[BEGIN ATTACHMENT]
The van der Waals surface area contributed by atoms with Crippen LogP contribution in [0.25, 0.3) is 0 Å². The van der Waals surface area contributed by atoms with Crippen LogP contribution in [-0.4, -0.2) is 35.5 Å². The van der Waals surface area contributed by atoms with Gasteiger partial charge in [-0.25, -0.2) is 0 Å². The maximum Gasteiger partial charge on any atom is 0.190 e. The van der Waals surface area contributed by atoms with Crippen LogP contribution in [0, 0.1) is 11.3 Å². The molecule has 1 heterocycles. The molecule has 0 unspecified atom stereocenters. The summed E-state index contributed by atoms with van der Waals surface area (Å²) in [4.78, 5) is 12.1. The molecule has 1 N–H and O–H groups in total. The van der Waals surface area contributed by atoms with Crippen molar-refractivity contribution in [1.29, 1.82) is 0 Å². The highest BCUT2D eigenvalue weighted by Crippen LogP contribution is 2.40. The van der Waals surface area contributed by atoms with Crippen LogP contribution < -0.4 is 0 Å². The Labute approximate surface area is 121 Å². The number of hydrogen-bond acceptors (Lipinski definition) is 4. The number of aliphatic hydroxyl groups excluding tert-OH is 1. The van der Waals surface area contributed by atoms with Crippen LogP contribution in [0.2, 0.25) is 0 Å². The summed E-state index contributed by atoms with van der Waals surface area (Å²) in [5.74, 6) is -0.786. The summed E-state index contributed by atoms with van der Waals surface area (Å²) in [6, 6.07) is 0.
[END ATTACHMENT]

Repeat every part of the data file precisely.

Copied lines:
The van der Waals surface area contributed by atoms with Crippen LogP contribution in [0.25, 0.3) is 0 Å². The van der Waals surface area contributed by atoms with Crippen LogP contribution in [-0.4, -0.2) is 35.5 Å². The van der Waals surface area contributed by atoms with Gasteiger partial charge in [-0.25, -0.2) is 0 Å². The maximum Gasteiger partial charge on any atom is 0.190 e. The van der Waals surface area contributed by atoms with Crippen LogP contribution in [0, 0.1) is 11.3 Å². The molecule has 1 heterocycles. The molecule has 0 unspecified atom stereocenters. The summed E-state index contributed by atoms with van der Waals surface area (Å²) in [4.78, 5) is 12.1. The molecule has 1 N–H and O–H groups in total. The van der Waals surface area contributed by atoms with Crippen molar-refractivity contribution in [1.29, 1.82) is 0 Å². The highest BCUT2D eigenvalue weighted by Crippen LogP contribution is 2.40. The van der Waals surface area contributed by atoms with Crippen LogP contribution < -0.4 is 0 Å². The Labute approximate surface area is 121 Å². The number of hydrogen-bond acceptors (Lipinski definition) is 4. The number of aliphatic hydroxyl groups excluding tert-OH is 1. The van der Waals surface area contributed by atoms with Crippen LogP contribution in [0.2, 0.25) is 0 Å². The summed E-state index contributed by atoms with van der Waals surface area (Å²) in [5.74, 6) is -0.786. The summed E-state index contributed by atoms with van der Waals surface area (Å²) in [6, 6.07) is 0.